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According to Little (2000), an estuary is a partially confined coastal mass of water with one or several streams or rivers flowing into it, and having connection to the open sea. Estuaries act as a transition region between ocean environments and river environments and are focus to both oceanic influences, for instance waves, the influx of saline water, and tides; and riverine influences, for example the flows of sediment and fresh water. The inflow of both freshwater and seawater bring about increased levels of nutrients in both sediment and the water column, forming estuaries among the leading productive natural habitats globally. Estuarine health can be defined as the diversity and copiousness of the benthos in the estuarine ecosystem.

A health estuary can maintain and support a variety of different animals and plants and in due case the biodiversity of the estuary is maintained. Healthy estuaries operate in productive and special manner as they recycle and store nutrients, entrap sediments and create a buffer between the marine environment and coastal catchments, and they soak up, trap and remove toxins from pollutants, playing the role of natural water filters. This is very significant hat the processes can take place for an estuary to stay healthy. Estuaries support a variety of different habitats for instance salt marshes, mangroves, mudflats and sea grasses among others (Schwartz, 2005).

The health issues facing Australian estuaries are classified into chemical, physical, and biological. The sedimentation processes and the hydrological process comprise of the physical health issues. Estuaries receive sediments from the inflowing rivers, material generated within the estuary itself, and from the sea. High turbidity can be associated with increased sedimentation in most estuaries, and this can result into inhibition of light penetration hence limiting primary productivity thereby limiting on nutrient cycling. Sediments are rich in organic derived matter hence supplying a lot of nutrients which can result into eutrophication. The increased populations of aquatic plants which can result from the adequate nutrients bring about oxygen deficiency in the water thereby affecting aquatic life negatively.   In the case of hydrology, absence of flushing results into anoxia and high concentration of sulphide and ammonia thereby limiting spawning. Water can as well wash the harmful chemicals from dry land into the estuary and the chemicals can intoxicate the aquatic life (Gordon, 2004).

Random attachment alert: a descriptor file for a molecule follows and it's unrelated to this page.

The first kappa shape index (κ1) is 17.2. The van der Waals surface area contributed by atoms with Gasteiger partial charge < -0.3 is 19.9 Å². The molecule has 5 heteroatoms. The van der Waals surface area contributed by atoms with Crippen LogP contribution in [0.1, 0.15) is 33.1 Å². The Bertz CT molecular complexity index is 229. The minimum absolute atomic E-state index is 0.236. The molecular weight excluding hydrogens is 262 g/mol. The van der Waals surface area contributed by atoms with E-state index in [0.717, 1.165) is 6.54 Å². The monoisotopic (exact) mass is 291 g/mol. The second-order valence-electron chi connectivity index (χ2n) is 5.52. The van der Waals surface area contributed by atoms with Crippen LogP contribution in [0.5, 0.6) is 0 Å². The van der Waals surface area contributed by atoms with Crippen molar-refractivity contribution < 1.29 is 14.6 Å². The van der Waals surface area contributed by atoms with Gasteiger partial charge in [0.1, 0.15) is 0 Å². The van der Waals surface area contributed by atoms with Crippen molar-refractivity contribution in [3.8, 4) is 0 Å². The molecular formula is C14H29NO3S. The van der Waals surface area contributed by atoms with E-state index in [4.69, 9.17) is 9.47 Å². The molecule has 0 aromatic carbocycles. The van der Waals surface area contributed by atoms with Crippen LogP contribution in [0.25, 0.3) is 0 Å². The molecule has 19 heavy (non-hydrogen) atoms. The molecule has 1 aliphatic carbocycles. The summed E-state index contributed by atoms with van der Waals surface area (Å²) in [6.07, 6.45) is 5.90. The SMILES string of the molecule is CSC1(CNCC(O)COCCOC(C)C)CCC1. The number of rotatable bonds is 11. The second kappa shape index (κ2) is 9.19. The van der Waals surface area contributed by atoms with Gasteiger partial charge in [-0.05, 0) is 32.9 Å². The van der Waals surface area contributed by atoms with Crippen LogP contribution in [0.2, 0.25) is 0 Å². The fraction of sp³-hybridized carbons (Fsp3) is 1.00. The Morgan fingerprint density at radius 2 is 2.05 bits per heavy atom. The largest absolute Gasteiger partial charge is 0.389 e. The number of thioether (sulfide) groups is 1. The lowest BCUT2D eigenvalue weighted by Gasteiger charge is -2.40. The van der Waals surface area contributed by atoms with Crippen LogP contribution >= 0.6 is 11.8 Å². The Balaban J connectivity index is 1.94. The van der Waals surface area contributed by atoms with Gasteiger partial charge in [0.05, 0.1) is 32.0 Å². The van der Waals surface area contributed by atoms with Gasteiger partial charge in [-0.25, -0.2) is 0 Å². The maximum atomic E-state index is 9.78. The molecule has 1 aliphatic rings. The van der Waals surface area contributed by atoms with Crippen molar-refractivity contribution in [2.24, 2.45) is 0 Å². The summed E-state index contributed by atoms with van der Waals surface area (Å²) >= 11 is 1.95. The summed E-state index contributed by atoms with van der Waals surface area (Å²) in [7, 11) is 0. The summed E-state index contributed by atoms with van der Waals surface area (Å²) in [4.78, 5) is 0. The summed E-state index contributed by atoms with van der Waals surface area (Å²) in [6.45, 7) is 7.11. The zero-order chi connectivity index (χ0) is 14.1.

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Increased populations of both plants and animals in aquatic life, and habitat destruction comprise of the biological health issues. Very many aquatic animals per unit volume of water can lead to depletion of aquatic plants thereby reducing the amount of oxygen for aquatic life due to a condition referred to as anoxia. This is because plants release oxygen and absorb carbon dioxide during the process of photosynthesis. It is also true that increased population of aquatic plants can also bring about anoxia as well bar the free movement of aquatic animals like fish. Land clearing has decreased the diversity and extent of terrestrial vegetation in Victoria since European settlement. This has decreased the habitat diversity of Victoria's estuarine catchments. Land use changes like land clearing can impact on the quality and quantity of freshwater flow by disturbing overflow rates, and the input rates of woody debris, chemical pollutants, and sediments (Little, 2000).

Changes in salinity and the dissolved organic carbon comprise of the chemical health issues that affect life in estuaries. Salinity can change in a daily basis due to tides, and can change seasonally due to runoff. The aquatic plants and animal that survive in waters with low amount of dissolved salts can die incase the concentration of salts increase. The increased concentration of dissolved organic carbon colors the water brown hence affecting the penetration of light into water, and lowers the pH of water. Aquatic plants suffer due to inadequate light as the process of photosynthesis is hindered. Most aquatic life does not do well in acidic conditions which are as a result of lowered pH of water (Clarke, 2000).    

According to Little (2000), ecological indicators are the strategies used to put across information concerning ecosystems and the consequences of man's activities on ecosystems to the public or to those involved in making government policy. Since ecosystems are complex ecological indicators help describe them in less complicated terms that can be comprehended and used by laymen to make decisions regarding management. The estuarine indicators used in Australia are temperature of water, salinity of water, water turbidity, dissolved oxygen and pH of water.

Temperature of water as an indicator can be used everywhere and is very cheaper since a mere thermometer can be used. The problem with using temperature as an indicator is that living thing are made up of proteins which can be denatured due to high temperature and hence no meaningful results. Salinity is very effective but expensive due to the use of expensive field meter. Turbidity is a very crucial indicator of a Coastal, Estuarine and Marine (CEM) condition.  Use of pH as an indicator is very effective and cheaper since it uses less expensive materials like universal indicator and pH meter. Using dissolved oxygen as an indicator is as well effective but it is involving since the dissolved oxygen can vary significantly over 24 hours (Day, 1989).

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